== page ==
Just like when decorating a room, it’s the final touches that can make the difference between mediocre and magical. The first step in creating the “wow” factor is making sure you have enough ornaments. A variety of textures, shapes and scales is also important. Don’t be afraid to mix in some larger items, particularly for basic “filler” ornaments. Not only will these larger ornaments add interest and depth, they can also help reinforce your theme. Also avoid the temptation to hang all ornaments on the tips of the branches. Be sure to place some closer to the trunk to once again add depth and interest. Finally, no matter what your theme is, be sure to include some unique items that have special meaning to you and express your personality. Mix these distinctive ornaments between your thematic elements for a beautiful result that is unique to your holiday celebration.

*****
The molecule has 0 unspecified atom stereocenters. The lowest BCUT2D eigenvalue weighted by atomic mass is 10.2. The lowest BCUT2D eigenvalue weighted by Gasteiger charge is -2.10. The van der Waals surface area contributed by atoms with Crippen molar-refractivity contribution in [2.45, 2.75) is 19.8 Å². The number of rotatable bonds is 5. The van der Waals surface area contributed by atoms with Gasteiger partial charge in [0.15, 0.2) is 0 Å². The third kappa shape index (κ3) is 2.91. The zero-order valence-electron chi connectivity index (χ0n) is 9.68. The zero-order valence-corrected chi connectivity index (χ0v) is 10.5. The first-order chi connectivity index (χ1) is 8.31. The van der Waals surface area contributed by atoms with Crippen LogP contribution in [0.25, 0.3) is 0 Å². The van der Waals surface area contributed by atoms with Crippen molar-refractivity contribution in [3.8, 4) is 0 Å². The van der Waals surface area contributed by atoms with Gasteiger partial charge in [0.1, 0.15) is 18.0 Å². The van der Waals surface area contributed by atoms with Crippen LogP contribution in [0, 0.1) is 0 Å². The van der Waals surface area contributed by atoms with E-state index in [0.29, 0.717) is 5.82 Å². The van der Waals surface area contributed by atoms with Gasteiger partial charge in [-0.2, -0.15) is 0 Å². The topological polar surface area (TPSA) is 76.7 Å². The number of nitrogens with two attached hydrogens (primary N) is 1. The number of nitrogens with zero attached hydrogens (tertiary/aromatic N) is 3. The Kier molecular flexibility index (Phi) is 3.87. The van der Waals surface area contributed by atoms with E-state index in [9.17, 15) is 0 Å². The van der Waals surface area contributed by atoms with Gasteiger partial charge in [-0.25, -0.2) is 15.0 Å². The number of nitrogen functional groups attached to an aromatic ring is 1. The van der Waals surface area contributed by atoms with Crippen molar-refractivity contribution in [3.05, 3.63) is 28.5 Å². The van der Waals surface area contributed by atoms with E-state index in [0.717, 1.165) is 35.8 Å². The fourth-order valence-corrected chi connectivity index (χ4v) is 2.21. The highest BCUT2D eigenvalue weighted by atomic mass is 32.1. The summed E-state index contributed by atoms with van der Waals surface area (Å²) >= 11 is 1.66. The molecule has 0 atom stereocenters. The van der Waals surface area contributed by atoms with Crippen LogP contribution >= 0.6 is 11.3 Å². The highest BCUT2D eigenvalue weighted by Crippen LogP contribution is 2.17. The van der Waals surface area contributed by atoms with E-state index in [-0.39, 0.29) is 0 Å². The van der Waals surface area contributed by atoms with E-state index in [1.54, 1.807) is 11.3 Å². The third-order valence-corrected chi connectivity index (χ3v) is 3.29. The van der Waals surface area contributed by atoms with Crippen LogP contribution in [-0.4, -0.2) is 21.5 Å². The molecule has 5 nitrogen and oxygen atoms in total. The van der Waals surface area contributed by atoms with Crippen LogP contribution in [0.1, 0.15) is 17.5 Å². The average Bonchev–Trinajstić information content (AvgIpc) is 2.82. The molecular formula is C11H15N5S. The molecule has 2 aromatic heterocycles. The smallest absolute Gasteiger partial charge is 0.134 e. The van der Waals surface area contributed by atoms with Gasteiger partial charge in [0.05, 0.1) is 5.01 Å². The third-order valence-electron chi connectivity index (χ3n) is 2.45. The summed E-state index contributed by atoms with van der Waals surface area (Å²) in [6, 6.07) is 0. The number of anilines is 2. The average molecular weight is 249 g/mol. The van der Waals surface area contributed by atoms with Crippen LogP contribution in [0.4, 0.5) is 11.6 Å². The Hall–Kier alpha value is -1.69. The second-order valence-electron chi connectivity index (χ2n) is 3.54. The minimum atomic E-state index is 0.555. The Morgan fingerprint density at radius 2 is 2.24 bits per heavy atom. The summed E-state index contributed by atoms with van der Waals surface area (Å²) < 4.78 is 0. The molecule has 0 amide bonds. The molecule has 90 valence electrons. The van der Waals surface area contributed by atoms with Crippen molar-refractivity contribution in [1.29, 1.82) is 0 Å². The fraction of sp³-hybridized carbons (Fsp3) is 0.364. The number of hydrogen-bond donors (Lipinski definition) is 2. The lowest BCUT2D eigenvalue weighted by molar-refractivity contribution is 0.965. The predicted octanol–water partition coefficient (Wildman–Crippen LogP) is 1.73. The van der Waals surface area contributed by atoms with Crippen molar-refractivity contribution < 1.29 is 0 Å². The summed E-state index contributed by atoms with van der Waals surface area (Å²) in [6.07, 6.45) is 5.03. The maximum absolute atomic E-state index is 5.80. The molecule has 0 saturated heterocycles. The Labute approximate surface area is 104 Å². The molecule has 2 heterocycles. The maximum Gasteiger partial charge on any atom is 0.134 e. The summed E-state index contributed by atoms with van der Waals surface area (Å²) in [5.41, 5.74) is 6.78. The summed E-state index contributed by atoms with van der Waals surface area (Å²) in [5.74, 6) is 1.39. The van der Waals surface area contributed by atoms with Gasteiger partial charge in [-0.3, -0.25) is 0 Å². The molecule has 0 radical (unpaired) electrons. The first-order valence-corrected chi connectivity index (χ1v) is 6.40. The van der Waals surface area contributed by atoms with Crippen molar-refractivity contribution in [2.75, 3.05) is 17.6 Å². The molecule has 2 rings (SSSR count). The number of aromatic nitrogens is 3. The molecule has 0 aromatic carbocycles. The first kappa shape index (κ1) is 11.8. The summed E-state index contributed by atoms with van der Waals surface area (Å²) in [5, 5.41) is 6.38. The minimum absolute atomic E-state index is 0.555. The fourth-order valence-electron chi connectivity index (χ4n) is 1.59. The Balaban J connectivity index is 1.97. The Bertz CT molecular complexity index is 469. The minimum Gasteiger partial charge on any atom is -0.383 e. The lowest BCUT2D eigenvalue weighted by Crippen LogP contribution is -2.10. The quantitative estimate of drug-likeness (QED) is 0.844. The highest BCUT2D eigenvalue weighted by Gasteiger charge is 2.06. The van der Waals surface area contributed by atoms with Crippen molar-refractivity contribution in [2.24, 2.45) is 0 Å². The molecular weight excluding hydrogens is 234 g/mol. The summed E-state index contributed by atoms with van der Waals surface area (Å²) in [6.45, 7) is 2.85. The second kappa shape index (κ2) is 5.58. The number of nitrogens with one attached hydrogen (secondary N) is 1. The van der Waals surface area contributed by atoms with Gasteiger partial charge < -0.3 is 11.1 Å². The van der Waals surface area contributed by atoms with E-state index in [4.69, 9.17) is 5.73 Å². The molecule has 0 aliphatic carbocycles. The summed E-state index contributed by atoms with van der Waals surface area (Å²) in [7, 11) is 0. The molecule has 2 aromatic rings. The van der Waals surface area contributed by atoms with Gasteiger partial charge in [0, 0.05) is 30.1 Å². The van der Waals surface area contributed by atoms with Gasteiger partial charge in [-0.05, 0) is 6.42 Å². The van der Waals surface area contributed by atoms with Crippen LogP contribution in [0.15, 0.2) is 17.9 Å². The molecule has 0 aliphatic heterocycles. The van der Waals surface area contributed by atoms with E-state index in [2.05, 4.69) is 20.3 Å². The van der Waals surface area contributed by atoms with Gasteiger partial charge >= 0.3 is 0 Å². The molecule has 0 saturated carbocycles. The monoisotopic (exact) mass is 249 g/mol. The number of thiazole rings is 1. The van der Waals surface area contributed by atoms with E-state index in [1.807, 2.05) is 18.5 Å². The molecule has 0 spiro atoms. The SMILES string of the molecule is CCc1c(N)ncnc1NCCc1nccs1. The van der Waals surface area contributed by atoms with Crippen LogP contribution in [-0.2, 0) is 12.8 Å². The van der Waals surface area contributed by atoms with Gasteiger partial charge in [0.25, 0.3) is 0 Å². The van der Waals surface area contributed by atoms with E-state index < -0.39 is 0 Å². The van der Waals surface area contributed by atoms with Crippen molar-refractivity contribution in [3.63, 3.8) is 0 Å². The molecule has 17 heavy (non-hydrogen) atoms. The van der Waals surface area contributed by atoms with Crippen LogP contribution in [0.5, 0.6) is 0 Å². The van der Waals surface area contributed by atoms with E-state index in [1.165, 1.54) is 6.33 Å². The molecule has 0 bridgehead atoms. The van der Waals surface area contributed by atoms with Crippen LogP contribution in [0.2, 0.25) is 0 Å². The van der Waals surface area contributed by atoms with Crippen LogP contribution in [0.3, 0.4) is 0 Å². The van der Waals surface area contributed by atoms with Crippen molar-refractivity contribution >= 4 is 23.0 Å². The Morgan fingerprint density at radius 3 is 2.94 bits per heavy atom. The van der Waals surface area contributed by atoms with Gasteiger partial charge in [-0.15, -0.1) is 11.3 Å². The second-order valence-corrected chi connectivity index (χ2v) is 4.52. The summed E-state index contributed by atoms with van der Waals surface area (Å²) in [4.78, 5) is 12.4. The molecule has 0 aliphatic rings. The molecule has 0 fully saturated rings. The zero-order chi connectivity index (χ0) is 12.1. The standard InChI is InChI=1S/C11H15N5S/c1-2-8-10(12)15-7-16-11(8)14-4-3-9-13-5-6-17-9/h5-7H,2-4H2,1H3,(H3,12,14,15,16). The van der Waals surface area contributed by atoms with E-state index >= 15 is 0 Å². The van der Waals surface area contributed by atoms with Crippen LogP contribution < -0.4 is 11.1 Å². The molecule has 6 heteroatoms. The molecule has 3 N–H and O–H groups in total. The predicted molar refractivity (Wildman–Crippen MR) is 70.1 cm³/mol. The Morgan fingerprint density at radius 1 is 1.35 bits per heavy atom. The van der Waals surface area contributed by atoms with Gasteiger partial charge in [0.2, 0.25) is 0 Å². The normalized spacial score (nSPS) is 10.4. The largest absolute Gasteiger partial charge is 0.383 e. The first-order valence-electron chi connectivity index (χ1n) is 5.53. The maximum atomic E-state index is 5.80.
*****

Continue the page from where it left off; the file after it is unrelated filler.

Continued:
Derek Perini is a senior designer who has been with RLPS Interiors for 18 years. Take a look at our Facebook page in upcoming weeks to see sample photos of the holiday décor by our interior design group on display at our offices and at several local healthcare facilities.
Not so long ago, beige was the neutral of choice. Today, gray is the “go to” color for fashion, cars, industrial design (like stainless steel appliances), and of course, interiors! This subtle hue has undergone a radical makeover in recent years, eschewing its former dreary and washed-out image to assume an aura of elegance that’s both soothing and chic.